Imatges de pÓgina

How ugly didft thou in Cordelia Thew?
Which, like an engine, wrencht my frame of nature
From the fixt place; drew from my heart all love,
And added to the gall. O Lear, Lear, Lear!
Beat at this gate that let thy folly in, (Striking his head.
And thy dear judgment out.-Go, go, my people.

Alb. My lord, I'm guiltless, as I'm ignorant,
Of what hath moved you.

Lear. It may be so, my lordHear, Nature, hear; dear Goddess, hear a Father! Suspend thy purpose, if thou didtt intend To make this creature fruitful: Into her womb convey fterility, Dry up in her the organs of increase, And from her derogate body never spring A babe to honour her! If she must teem, Create her child of spleen, that it may live, And be a thwart disnatur'd torment to her; Let it stamp wrinkles in her brow of youth, With candent tears. fret chanels in her cheeks : (11) Turn all her mother's pains and benefits To laughter and contempt; that she may feel, How farper than a serpent's tooth it is, To have a thankless child.-Go, go, my people.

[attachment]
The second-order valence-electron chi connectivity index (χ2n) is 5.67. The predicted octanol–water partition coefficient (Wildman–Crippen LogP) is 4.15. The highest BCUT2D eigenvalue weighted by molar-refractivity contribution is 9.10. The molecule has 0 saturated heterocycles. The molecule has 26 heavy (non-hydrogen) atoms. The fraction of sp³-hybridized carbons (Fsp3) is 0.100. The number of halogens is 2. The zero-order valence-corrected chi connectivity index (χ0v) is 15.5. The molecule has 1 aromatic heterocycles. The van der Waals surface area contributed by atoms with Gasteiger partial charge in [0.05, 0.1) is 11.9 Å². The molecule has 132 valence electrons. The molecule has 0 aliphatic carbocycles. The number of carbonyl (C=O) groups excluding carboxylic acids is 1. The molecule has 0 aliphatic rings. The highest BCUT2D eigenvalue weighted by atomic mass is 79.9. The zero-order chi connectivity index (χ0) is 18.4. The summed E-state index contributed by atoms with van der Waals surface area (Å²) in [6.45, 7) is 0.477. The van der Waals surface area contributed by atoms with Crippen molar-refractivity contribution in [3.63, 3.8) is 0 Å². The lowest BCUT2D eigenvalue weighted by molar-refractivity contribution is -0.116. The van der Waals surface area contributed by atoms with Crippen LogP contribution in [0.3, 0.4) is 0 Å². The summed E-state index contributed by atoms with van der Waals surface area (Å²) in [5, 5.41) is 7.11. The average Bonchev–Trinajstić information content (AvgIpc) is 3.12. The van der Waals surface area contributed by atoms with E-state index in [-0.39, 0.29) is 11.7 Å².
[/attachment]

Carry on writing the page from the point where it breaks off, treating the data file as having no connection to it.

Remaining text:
Alb. Now, Gods, that we adore, whereof comes this?

Gon. Never affli&t yourself to know of it: But let his disposition have that scope, That dotage gives it.

Lear. What, fifty of my followers at a clap? Within a fortnight?

Alb. What's the matter, Sir?

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(11) With cadent tears,] Mr. Warburton very happily here fufpects Our author wrote, candent as an epithet of much more energy, and more likely to effect Lear's imprecation He brings in confirmation, what the king says presently after ;